TIFF 2013 Review: Jodorowsky’s Dune
“It would take a touch of madness to do it”. That is one of the quotes on and in Jodorowsky’s Dune. The documentary, by Frank Pavich, is an imagine-that reflection on the surrealist wet dream that would have leaped out of the filmic adaptation of Frank Herbert’s novel Dune if written and directed by the Chilean-French filmmaker Alejandro Jodorowsky. He invented the “midnight madness” event with his 1970 mind trip El Topo, which starred himself and his son Brontis.
In the documentary, Jodorowsky himself hashes out his master plan for Dune, the intended extraordinary achievement that would render 2001: A Space Odyssey seem mumblecore by comparison. Skeptical? Drive director Nicolas Winding Refn reassures in an opening interview: “trust me: it’s fucking awesome.”
And Jodorowsky’s Dune reveals the director’s vision to the world. Confusion, frustration, excitement and disappointment are injected in Jodorowsky’s voice as he openly discloses his barking mad/brilliant ideas, such as casting Mick Jagger and Orson Welles and, ahem, the spectacle of burning giraffes. You read that correctly.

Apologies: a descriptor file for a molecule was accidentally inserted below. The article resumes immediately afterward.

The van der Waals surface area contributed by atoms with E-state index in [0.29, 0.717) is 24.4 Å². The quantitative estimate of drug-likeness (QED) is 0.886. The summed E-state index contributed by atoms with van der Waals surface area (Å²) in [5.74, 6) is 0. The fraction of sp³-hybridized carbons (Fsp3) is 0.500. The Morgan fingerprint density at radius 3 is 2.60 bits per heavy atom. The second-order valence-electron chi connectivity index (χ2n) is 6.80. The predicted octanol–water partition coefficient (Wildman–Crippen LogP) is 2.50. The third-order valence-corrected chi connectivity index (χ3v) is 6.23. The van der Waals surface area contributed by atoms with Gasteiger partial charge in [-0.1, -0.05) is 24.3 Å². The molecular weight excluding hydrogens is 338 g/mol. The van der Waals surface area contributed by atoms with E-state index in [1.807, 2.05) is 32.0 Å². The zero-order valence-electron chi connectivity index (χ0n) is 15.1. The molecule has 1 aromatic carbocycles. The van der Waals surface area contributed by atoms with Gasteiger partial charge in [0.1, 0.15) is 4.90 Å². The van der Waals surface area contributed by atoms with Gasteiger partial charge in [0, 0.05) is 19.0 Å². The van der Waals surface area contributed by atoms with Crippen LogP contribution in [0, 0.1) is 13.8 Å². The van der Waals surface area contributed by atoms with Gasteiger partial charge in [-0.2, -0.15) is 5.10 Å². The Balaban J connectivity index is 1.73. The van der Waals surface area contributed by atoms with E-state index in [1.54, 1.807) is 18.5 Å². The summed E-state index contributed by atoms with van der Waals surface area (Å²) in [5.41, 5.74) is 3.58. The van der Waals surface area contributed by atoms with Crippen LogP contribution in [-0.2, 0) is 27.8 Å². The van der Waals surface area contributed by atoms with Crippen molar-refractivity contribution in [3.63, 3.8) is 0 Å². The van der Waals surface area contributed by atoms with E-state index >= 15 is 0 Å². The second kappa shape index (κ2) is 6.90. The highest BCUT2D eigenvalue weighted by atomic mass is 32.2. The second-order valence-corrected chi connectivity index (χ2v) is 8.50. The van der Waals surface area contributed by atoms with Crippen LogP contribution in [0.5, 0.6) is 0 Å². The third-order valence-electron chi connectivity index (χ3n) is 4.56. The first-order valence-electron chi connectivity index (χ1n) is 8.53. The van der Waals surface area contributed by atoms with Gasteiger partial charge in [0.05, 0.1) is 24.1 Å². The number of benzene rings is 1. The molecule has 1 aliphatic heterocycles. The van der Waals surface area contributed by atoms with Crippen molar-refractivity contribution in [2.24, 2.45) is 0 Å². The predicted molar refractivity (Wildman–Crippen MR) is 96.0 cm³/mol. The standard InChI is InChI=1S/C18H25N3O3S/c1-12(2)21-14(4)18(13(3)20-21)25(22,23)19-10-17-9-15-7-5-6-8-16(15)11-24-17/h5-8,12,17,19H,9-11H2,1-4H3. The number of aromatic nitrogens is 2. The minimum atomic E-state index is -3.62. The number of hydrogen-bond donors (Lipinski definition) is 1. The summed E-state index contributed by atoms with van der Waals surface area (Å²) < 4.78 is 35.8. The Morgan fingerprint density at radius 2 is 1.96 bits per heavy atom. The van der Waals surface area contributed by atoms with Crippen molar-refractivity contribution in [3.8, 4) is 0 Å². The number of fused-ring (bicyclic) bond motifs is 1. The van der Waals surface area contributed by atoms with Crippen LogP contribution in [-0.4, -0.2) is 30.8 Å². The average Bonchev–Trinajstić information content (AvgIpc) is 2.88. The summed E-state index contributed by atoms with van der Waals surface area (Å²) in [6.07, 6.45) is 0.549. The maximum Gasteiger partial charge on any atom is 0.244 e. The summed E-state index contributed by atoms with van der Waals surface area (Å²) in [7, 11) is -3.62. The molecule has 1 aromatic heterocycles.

The documentary, unfortunately, doesn’t dabble very much on David Lynch’s released version, but for a specific reason: it was a financial and critical debacle, and Jodorowsky was grateful. “That wasn’t Lynch though”, he asserts. “A producer did that.” Of course, that was precisely why Jodorowsky’s Dune failed to take form: the suits couldn’t support a man with cosmic ambitions. Jodorowsky’s Dune is in fact a martyr for all the cinematic masterpieces never made.
Tuesday September 10 – The Bloor Hot Docs Cinema – 8:00 PM
Wednesday September 11 – Scotiabank 2 – 9:15 PM